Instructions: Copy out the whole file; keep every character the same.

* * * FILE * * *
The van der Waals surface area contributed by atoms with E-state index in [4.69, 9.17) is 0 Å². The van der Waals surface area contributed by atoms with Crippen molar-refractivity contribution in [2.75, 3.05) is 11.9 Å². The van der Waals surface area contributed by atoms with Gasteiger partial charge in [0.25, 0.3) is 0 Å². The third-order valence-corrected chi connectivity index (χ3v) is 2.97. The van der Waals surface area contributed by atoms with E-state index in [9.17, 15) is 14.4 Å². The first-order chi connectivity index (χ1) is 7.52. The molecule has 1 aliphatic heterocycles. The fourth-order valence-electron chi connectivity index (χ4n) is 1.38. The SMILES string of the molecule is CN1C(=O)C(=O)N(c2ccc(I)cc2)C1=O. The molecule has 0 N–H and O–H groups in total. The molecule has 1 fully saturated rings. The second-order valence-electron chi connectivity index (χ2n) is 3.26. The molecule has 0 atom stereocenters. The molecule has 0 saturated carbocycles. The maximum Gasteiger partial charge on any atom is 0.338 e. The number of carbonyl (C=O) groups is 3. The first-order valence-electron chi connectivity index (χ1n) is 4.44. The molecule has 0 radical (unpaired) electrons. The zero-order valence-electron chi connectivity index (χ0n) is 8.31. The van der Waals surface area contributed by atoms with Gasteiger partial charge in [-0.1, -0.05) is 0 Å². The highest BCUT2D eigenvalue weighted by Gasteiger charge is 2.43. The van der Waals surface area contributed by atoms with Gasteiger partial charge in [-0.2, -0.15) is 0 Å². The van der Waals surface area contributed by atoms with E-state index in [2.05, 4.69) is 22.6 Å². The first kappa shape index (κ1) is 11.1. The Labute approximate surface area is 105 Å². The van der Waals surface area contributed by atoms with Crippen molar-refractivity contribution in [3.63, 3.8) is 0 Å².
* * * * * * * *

The van der Waals surface area contributed by atoms with E-state index in [4.69, 9.17) is 0 Å². The van der Waals surface area contributed by atoms with Crippen molar-refractivity contribution in [2.75, 3.05) is 11.9 Å². The van der Waals surface area contributed by atoms with Gasteiger partial charge in [0.25, 0.3) is 0 Å². The third-order valence-corrected chi connectivity index (χ3v) is 2.97. The van der Waals surface area contributed by atoms with E-state index in [9.17, 15) is 14.4 Å². The first-order chi connectivity index (χ1) is 7.52. The molecule has 1 aliphatic heterocycles. The fourth-order valence-electron chi connectivity index (χ4n) is 1.38. The SMILES string of the molecule is CN1C(=O)C(=O)N(c2ccc(I)cc2)C1=O. The molecule has 0 N–H and O–H groups in total. The molecule has 1 fully saturated rings. The second-order valence-electron chi connectivity index (χ2n) is 3.26. The molecule has 0 atom stereocenters. The molecule has 0 saturated carbocycles. The maximum Gasteiger partial charge on any atom is 0.338 e. The number of carbonyl (C=O) groups is 3. The first-order valence-electron chi connectivity index (χ1n) is 4.44. The molecule has 0 radical (unpaired) electrons. The zero-order valence-electron chi connectivity index (χ0n) is 8.31. The van der Waals surface area contributed by atoms with Gasteiger partial charge in [-0.1, -0.05) is 0 Å². The highest BCUT2D eigenvalue weighted by Gasteiger charge is 2.43. The van der Waals surface area contributed by atoms with Gasteiger partial charge in [-0.2, -0.15) is 0 Å². The van der Waals surface area contributed by atoms with E-state index in [2.05, 4.69) is 22.6 Å². The first kappa shape index (κ1) is 11.1. The Labute approximate surface area is 105 Å². The van der Waals surface area contributed by atoms with Crippen molar-refractivity contribution in [3.63, 3.8) is 0 Å².